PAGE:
On Monday, Americans found another reason to mistrust supernational institutions, when the International Criminal Court chief prosecutor requested permission to investigate U.S. military operations in Afghanistan.
In Fatou Bensouda's submission to ICC judges, she claimed there is reasonable suspicion of "War crimes by members of the United States ('US') armed forces on the territory of Afghanistan, and by members of the US Central Intelligence Agency ('CIA') in secret detention facilities in Afghanistan and on the territory of other States Parties to the Rome Statute, principally in the period of 2003-2004."
Bensouda says she has the right to investigate due to the "absence of relevant national proceedings against those who appear to be most responsible for the most serious crimes within this Situation." That finding is necessary to allow the ICC to supersede a nation's investigative powers.
Regardless, by threatening U.S. military and intelligence personnel and thus American sovereignty, Bensouda's effort deserves unambigious rebuke. This is no small concern that can be ignored. For one, because many nations are ICC members, Bensouda's action could prevent U.S. military personnel from global travel and thus their pursuit of happiness. And in expliclty threatening U.S. allies who assisted in the CIA's rendition program of top al Qaeda terrorists, the ICC is also damaging to U.S. foreign policy interests.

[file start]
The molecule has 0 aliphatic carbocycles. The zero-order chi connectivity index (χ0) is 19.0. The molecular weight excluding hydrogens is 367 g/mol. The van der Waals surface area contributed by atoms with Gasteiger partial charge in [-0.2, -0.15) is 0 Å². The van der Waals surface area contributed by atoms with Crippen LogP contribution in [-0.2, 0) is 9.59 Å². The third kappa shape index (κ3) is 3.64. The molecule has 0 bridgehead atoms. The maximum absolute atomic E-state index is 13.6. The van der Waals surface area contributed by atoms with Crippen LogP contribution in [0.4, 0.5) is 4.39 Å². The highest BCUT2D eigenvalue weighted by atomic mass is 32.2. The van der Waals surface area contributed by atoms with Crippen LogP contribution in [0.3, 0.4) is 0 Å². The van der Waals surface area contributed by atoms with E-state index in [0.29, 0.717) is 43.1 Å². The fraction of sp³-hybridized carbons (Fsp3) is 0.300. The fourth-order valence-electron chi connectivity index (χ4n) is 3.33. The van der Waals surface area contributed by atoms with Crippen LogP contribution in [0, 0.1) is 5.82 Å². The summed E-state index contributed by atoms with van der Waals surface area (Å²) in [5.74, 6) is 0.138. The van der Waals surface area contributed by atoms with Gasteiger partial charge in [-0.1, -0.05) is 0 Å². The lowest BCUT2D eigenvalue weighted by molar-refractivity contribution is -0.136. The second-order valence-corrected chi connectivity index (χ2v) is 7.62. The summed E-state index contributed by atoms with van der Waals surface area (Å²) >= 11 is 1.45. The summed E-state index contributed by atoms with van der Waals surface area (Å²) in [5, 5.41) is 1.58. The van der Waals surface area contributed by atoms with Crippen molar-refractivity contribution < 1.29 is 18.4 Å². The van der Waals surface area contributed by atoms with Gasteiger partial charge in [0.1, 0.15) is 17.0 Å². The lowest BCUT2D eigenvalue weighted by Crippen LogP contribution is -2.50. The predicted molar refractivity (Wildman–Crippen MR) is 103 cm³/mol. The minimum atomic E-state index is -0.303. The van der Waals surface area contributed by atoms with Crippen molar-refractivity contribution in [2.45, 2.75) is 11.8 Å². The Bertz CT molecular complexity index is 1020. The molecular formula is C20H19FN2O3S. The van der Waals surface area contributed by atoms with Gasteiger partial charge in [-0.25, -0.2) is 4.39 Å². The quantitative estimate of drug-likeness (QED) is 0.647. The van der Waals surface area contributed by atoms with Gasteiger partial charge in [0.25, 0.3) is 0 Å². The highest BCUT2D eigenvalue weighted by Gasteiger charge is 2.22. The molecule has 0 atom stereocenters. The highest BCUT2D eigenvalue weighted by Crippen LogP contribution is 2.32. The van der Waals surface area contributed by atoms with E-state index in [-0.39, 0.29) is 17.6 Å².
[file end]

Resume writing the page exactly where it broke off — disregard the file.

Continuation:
As such, if the ICC judges now authorize Bensouda's investigation, President Trump should order the U.S. to obstruct the ICC in three ways.
First, referencing his authority under the 2002 American Service-Members Protection Act (specifically designed for situations like this one), the president should bar U.S. government agencies from cooperating with ICC investigators.
Second, Trump should clarify that he will sanction any nation that facilitates the ICC detention of former or active service U.S. government personnel.
Third, Trump should warn that he will consider any relevant detention of U.S. persons as unlawful kidnappings that justify U.S. remedial action.
To those who suggest an ICC investigation would be objective and just, I have a simple response: You are wrong.
For a start, the ICC's pretense of objectivity in committing to also investigate the Taliban and Haqqani networks alongside the U.S. is a joke. The only justice those terrorists have faced and will face is that of American, Afghan, and allied kinetic power.
Moreover, American sovereingty is under attack here. As a sovereign democracy, the U.S. alone has the authority over judicial remedy against its American citizens acting in government service. The ICC has no right to claim its remit.
Still, it's clear that the ICC has a vendetta against a wide array of U.S. officials. In its 181-page investigation request, the ICC argues that its prosecutors "can request ICC Judges to issue either summons to appear or arrest warrants, against those, as a rule, believed to be most responsible, no matter who the perpetrator, for alleged atrocity crimes committed in connection with the Situation in Afghanistan."